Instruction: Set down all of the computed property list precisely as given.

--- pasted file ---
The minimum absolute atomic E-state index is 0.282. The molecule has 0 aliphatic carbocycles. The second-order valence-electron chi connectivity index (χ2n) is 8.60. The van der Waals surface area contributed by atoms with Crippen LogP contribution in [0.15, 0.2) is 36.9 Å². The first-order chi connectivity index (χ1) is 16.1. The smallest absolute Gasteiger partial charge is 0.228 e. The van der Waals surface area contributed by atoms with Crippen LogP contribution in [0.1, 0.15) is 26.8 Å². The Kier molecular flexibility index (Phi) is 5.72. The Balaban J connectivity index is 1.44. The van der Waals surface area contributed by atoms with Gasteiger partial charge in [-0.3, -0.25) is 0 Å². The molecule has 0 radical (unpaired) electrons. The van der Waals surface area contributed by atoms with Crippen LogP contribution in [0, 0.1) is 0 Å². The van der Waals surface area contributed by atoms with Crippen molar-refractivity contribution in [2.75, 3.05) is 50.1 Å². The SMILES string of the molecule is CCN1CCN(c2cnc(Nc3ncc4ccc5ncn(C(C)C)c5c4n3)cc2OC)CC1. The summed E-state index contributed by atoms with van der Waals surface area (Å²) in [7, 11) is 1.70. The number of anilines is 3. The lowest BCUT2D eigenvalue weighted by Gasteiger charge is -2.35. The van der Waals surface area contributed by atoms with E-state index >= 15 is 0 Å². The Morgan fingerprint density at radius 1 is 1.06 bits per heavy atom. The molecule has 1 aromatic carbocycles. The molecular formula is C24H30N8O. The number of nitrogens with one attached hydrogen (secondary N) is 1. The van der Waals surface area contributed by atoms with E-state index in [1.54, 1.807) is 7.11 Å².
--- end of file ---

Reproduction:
The minimum absolute atomic E-state index is 0.282. The molecule has 0 aliphatic carbocycles. The second-order valence-electron chi connectivity index (χ2n) is 8.60. The van der Waals surface area contributed by atoms with Crippen LogP contribution in [0.15, 0.2) is 36.9 Å². The first-order chi connectivity index (χ1) is 16.1. The smallest absolute Gasteiger partial charge is 0.228 e. The van der Waals surface area contributed by atoms with Crippen LogP contribution in [0.1, 0.15) is 26.8 Å². The Kier molecular flexibility index (Phi) is 5.72. The Balaban J connectivity index is 1.44. The van der Waals surface area contributed by atoms with Gasteiger partial charge in [-0.3, -0.25) is 0 Å². The molecule has 0 radical (unpaired) electrons. The van der Waals surface area contributed by atoms with Crippen LogP contribution in [0, 0.1) is 0 Å². The van der Waals surface area contributed by atoms with Crippen molar-refractivity contribution in [2.75, 3.05) is 50.1 Å². The SMILES string of the molecule is CCN1CCN(c2cnc(Nc3ncc4ccc5ncn(C(C)C)c5c4n3)cc2OC)CC1. The summed E-state index contributed by atoms with van der Waals surface area (Å²) in [7, 11) is 1.70. The number of anilines is 3. The lowest BCUT2D eigenvalue weighted by Gasteiger charge is -2.35. The van der Waals surface area contributed by atoms with E-state index >= 15 is 0 Å². The Morgan fingerprint density at radius 1 is 1.06 bits per heavy atom. The molecule has 1 aromatic carbocycles. The molecular formula is C24H30N8O. The number of nitrogens with one attached hydrogen (secondary N) is 1. The van der Waals surface area contributed by atoms with E-state index in [1.54, 1.807) is 7.11 Å².